When it comes to cryptocurrencies, there’s often a tendency to focus on their price and speculative nature. However, the price curtain is an emerging, innovative, and rapidly growing industry. A report by PWC, a global consulting firm, estimates that the blockchain industry could boost global GDP by $1.76 trillion over the next ten years. To have that level of economic impact, the industry needs a clear regulatory framework.
Take Nigeria, for example. The country is a global leader when it comes to cryptocurrency adoption. High bitcoin and crypto ownership rates, rapidly growing peer-to-peer volumes, and active retail remittance market all tell the same story. Driven by economic and political instability, as well as the history of rampant inflation, many Nigerians have moved their money into Bitcoin over recent years. Cross-border payments are another area where cryptocurrencies can address longstanding difficulties in Africa.
While Nigerians turn to cryptocurrency out of necessity, the government is beginning to recognize the economic and societal potential of this technology. Nigeria is Africa’s largest economy and its population, with an average age of 18.1 years, is already digitally-native. The director-general for Nigeria’s agency for information technology development, or NITDA, has recently estimated that over the next decade, its blockchain industry could generate between $6 billion to 10 billion in revenues for the state. NITDA released its National Blockchain Adoption Strategy Framework in November but indicated that for any blockchain strategy to work, the clear and comprehensive regulatory framework is needed.
To that effect, Nigeria’s Securities and Exchange Commission (SEC) has recently recognized digital assets as securities. It announced that all token sales will be treated under existing securities laws, and blockchain companies that want to operate in Nigeria would have to register with the SEC. In November, we also heard that the Federal Ministry of Finance might be in talks with the SEC to further develop a clear regulatory framework, one that doesn’t impede innovation.
It’s no surprise that Nigeria is getting serious about the blockchain industry, given its potential to increase global GDP by $1.76 trillion over the next decade. PWC expects the main economic impact to be in the fields of supply chain management, payments and financial instruments, and identity. However, for the blockchain industry to succeed, it needs “a friendly policy environment, a business ecosystem that is ready to exploit the new opportunities that technology opens, and a suitable industry mix.” While Nigeria has had major progress in blockchain regulation, the same can’t be said for the U.S.
The U.S. has tremendous potential, but the lack of regulatory certainty is endangering its position in the blockchain industry. Companies are moving their businesses elsewhere, and countries like Singapore, Switzerland, and Malta are gaining market share. Crypto regulation in the U.S. is constrained by the lack of a separate federal regulatory agency responsible for it. The U.S. Treasury Department’s Financial Crimes Enforcement Network (FinCEN), the Internal Revenue Service, the U.S. Commodity Futures Trading Commission, and the U.S. Securities and Exchange Commission are just some of the agencies that must come together to establish a clear regulatory framework at the federal level.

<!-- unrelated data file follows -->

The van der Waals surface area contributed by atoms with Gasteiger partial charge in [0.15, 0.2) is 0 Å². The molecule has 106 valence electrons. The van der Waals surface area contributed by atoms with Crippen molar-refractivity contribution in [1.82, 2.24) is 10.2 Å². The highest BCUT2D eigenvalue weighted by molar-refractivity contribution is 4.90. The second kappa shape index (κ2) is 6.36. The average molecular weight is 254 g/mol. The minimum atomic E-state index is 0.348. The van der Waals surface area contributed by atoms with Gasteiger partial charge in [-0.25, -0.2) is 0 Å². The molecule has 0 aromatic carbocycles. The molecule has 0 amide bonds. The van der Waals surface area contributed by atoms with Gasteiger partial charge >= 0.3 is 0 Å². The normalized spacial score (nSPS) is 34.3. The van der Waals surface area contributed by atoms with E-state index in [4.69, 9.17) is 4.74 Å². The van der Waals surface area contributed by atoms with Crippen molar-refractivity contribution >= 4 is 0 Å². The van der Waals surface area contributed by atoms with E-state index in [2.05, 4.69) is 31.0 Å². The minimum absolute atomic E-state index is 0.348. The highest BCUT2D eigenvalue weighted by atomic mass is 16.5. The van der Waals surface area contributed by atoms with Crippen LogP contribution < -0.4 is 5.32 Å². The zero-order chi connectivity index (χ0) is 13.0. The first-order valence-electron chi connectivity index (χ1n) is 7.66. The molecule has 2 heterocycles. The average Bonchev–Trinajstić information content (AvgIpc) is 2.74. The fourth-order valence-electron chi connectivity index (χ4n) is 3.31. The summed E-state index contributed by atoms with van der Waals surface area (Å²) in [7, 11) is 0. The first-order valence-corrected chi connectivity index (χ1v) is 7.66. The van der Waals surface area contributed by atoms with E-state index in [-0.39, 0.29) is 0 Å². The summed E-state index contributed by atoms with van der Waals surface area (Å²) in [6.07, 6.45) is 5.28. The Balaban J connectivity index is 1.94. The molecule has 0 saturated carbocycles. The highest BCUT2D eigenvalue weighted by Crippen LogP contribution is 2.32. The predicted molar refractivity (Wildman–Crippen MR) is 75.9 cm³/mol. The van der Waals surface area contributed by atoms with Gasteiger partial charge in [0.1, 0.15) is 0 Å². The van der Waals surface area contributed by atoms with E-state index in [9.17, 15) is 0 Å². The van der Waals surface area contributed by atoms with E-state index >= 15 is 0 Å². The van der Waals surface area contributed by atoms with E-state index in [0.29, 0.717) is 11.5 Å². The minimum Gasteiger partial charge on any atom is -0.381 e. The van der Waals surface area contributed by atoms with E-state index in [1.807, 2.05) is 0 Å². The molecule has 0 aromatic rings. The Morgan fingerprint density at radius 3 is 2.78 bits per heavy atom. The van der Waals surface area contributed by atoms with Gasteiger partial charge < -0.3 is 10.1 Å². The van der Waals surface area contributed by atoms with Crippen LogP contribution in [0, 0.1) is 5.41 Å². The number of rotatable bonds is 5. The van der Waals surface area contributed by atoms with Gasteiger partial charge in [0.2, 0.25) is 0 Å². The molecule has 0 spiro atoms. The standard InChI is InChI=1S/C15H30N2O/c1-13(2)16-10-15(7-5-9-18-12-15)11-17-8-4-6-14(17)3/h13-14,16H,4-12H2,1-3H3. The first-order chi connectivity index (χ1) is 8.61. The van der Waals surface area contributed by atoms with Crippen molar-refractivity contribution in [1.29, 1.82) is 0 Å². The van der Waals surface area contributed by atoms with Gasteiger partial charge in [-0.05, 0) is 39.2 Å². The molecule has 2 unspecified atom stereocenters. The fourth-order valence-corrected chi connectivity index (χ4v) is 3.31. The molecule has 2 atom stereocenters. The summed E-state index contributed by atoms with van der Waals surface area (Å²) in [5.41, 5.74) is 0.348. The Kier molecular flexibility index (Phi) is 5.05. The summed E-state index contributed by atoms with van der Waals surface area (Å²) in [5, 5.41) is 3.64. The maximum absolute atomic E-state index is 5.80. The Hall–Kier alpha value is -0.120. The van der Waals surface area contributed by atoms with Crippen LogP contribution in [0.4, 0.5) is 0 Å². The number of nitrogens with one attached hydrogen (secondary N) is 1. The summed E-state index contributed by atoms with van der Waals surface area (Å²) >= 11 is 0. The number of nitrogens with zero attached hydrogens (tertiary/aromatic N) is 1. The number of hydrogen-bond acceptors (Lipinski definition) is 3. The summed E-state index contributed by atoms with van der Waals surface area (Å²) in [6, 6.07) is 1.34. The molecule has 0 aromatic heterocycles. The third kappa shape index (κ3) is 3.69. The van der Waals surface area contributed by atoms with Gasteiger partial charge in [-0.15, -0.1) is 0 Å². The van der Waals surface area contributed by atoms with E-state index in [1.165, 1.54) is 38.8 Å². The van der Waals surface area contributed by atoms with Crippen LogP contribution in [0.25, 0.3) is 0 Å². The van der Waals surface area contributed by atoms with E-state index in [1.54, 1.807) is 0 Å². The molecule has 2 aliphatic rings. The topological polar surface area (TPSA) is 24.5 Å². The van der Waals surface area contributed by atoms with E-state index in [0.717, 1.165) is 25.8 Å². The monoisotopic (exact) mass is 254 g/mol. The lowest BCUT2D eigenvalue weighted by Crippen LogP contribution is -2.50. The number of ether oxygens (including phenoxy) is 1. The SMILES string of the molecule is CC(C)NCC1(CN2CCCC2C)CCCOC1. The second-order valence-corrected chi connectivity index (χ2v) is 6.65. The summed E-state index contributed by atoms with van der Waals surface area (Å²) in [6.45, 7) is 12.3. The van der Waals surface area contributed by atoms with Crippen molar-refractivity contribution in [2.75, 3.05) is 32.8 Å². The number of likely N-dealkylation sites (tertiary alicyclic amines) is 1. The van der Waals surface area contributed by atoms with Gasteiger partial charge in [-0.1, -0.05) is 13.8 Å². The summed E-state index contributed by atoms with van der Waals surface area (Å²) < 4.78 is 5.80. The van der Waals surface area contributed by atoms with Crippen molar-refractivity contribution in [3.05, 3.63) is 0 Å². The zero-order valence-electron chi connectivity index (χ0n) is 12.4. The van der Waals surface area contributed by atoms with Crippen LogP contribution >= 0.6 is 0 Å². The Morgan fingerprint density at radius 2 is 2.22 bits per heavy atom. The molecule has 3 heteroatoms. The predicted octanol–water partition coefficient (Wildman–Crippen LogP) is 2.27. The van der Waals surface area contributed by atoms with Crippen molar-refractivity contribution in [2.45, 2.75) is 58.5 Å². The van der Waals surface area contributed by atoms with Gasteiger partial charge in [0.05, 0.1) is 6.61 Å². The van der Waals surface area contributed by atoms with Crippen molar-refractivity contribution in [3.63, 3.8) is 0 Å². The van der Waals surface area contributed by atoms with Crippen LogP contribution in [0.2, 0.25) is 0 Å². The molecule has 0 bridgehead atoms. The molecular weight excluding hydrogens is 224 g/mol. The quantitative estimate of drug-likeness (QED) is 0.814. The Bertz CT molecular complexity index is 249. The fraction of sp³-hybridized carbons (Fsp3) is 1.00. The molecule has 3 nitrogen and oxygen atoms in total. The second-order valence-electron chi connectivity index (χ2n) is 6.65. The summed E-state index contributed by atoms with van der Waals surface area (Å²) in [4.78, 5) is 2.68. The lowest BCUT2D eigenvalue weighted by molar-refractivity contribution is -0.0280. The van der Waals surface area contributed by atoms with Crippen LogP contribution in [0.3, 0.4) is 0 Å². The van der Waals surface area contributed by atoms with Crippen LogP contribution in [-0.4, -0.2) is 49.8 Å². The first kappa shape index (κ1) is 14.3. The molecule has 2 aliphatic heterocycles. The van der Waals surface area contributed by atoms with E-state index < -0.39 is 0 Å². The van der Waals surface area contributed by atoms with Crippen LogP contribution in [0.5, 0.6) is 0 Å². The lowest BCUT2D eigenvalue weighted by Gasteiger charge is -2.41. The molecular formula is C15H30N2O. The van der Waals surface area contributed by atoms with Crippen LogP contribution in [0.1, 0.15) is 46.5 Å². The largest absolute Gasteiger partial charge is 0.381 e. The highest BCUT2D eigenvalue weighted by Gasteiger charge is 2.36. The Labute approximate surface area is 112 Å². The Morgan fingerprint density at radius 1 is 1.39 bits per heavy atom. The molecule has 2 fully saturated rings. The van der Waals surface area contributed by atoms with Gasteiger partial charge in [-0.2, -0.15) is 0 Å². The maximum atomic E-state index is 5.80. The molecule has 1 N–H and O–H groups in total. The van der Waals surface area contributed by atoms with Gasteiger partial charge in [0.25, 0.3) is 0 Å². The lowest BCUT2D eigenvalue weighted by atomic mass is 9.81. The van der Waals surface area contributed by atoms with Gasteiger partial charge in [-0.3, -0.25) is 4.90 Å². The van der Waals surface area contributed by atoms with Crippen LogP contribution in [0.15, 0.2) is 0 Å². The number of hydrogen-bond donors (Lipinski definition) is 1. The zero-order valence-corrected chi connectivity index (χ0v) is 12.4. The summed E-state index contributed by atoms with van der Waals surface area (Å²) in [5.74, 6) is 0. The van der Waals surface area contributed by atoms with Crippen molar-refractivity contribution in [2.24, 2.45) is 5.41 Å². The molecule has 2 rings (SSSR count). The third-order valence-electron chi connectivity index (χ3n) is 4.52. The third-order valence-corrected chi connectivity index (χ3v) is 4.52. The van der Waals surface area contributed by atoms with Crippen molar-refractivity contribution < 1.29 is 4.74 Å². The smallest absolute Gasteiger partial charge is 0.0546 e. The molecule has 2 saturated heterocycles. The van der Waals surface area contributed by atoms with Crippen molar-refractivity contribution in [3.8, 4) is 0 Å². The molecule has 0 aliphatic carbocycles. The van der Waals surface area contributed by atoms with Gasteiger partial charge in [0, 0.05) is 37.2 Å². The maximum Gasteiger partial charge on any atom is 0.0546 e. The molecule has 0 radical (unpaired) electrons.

Take Bitcoin ATMs (BTMs) as a case study. Classified as a Money Service Business (MSB), BTMs come under the regulatory purview of FinCEN. They must comply with a patchwork of state laws and regulations required for a Money Transmitter License. Some states, for example, have determined that cryptocurrency transactions are exempt from money transmitter rules. In contrast, others have restrictive requirements like large surety bonds and costly licenses. Lack of clear-cut federal regulation is hindering innovation in the space.
At the federal level, some in the U.S. are still struggling with the perception that all cryptocurrencies and blockchain products are used for illicit purposes on the dark web. But several companies in the industry are attempting to dismantle the stigma placed on their products. CoinFlip, the world’s largest BTM operator, is actively working with regulators to put in place effective AML and KYC procedures to protect consumers. Other BTM operators also believe in the importance of regulatory checks and balances. These measures are necessary to create strong consumer protections and prevent “bad actors from competing with legitimate products”, according to Ben Weiss, COO of CoinFlip.
The U.S. blockchain industry has tremendous potential, but it needs regulatory clarity from Washington to live up to it. Without a clear framework in place, the U.S. risks losing talent and economic value, to Europe and Asia. Some companies are already moving their operations overseas due to an unfriendly regulatory environment. In fact, research by the Blockchain Advocacy Coalition shows that “the United States has lost nearly half its market share of the crypto industry since 2012.”
In a recent op-ed, Niall Ferguson outlined the importance of Bitcoin in the current monetary landscape. While China is executing on its vision of a national digital currency, he believes that “Joe Biden’s nascent administration should recognize the benefits of integrating Bitcoin into the U.S. financial system.”
This, indeed, should apply to the blockchain industry. The role of regulation should be to create ethical and fair standards while encouraging innovation, not to hinder growth and adoption of new technologies. In that context, the U.S. should follow in the path of Nigeria and harness blockchain technology for the economic and social good.